Alex Cuba’s evolution from his native island to the Grammy Awards with a stop at Festival Place

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There are a certain number of expectations that come from having a name like Alex Cuba.

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“I think it’s taken a while for people to know that my show is not about salsa music because of the name,” the singer-songwriter and multi-instrumentalist laughs from his home in Smithers, BC “That’s not what I do. Of course there are danceable rhythms in my music, but connecting with my audience is most important.”

Cuba, who started life as Alexis Puentes before taking on the stage name referencing his country of birth, has been fighting lazy ideas about his music since moving to Canada in 1999 with his brother Adonis. The two joined forces as the Puentes Brothers before separating into solo careers, Alex opting to blend in dollops of funk, jazz, bossa nova, soul and more in a simmering sonic stew. You can hear it on last year’s release, Mendó, which loosely translates as ‘essence’ or ‘soul.’

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Recorded at his house, with international artists like Lila Downs, Gilberto Santa Rosa and Cimafunk adding in parts remotely, Mendó has gone on to great acclaim, picking up both a Grammy nomination for Best Latin Pop Album and a Juno nod for Global Music Album of the Year. The Grammy Awards take place in Las Vegas on April 3, while the Juno Awards are on May 15 in Toronto.

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“Looking on the bright side of the past few years, recording that album opened up a door for me,” says Cuba. “I’ve been asked to produce many artists over the years, and now I’m taking that side of it seriously by building a studio in my garage next month. It took a while for me to make this decision because I’ve always been on the road, but now I need to set aside time to do it.”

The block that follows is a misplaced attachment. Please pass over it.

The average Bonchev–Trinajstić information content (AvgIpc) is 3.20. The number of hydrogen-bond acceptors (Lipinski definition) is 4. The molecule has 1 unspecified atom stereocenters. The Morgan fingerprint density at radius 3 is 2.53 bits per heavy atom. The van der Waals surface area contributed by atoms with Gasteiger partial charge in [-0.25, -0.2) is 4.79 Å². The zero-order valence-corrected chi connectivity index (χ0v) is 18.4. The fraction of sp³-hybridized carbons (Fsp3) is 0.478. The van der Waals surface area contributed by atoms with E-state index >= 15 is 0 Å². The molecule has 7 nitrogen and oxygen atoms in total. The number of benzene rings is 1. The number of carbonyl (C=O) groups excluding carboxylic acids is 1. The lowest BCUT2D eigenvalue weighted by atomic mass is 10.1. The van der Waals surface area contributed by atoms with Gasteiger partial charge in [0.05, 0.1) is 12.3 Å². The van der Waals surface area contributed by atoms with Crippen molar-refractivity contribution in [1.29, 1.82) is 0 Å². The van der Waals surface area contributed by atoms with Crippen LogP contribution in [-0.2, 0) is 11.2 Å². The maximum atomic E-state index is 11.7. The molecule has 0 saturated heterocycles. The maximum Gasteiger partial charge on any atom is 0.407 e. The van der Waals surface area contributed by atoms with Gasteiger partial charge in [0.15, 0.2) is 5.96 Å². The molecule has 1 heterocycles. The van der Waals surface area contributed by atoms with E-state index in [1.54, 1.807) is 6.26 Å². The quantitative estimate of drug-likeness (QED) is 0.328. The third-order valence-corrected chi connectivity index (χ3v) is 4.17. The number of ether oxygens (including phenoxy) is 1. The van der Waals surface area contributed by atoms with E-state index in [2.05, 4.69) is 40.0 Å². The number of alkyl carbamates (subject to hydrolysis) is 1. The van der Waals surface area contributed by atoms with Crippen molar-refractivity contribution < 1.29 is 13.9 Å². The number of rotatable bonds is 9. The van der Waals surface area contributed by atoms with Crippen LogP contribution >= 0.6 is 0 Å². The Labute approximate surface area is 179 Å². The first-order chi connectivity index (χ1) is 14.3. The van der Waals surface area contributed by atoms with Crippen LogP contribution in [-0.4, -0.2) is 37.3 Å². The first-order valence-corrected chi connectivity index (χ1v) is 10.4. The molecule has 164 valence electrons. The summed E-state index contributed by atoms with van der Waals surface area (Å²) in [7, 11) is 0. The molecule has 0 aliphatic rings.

For a man that makes musical leaps with every album, Mendó is a sign that Cuba is determined to keep forging his own path — artistically, anyway. It’s the sound of a man with endless horizons, or possibly a musical weirdo who needed to leave home in order to get past the constraints of a country with a strong musical culture.

“It’s true,” he says. “I was the kind of kid who would spend hours in my room practicing bass, and I was heavily influenced by American music from a very early age. It was a point of no return for me, and I began to have a curiosity for music beyond Cuban music. Everybody knows that it’s a super musical country, but the downside is that, when you live in such a strong culture like that it’s difficult to find support for anything outside the culture. That’s when I began to construct my own identity based on the music I was listening to, and in order to become that, I had to leave.”

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Cuba’s loss is our gain, and there’s much to be intrigued with on Mendó. The irresistibly groovy upright bass and handclaps jam Hablando x Hablar, the loose-limbed, hypnotic groove pulsing through Si Tú Me Mujeres, Lila Down’s pensive vocals on Mundo Nuevo. It feels like a creative peak for Cuba, but the fact is he’s already looking past it.

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For some time now Cuba has been wanting to incorporate electronic elements into his music. Unfortunately, it’s been difficult for him to balance these parts against the organic components without draining all of the life out of them. It was a back-to-the-drawing-board moment for Cuba, but he’s found his way through the artistic conundrum.

“I went to a couple of beatmakers and tried to explain what I was looking for, but I wasn’t satisfied with what I got back,” he says. “I didn’t see myself in it; my identity was going out of the window and the music was becoming cold. So I decided to do it myself by buying a MIDI controller and doing it myself. Now I’ve managed to fuse the two worlds in such a way that my identity remains. This was important, because life is too short for me not to try new things. You can’t stop evolution!”

[email protected]

Alex Cuba

when Wednesday, March 16 at 7:30 pm

where Festival Place, 100 Festival Way, Sherwood Park

tickets Starting at $29.75 at the door or in advance from

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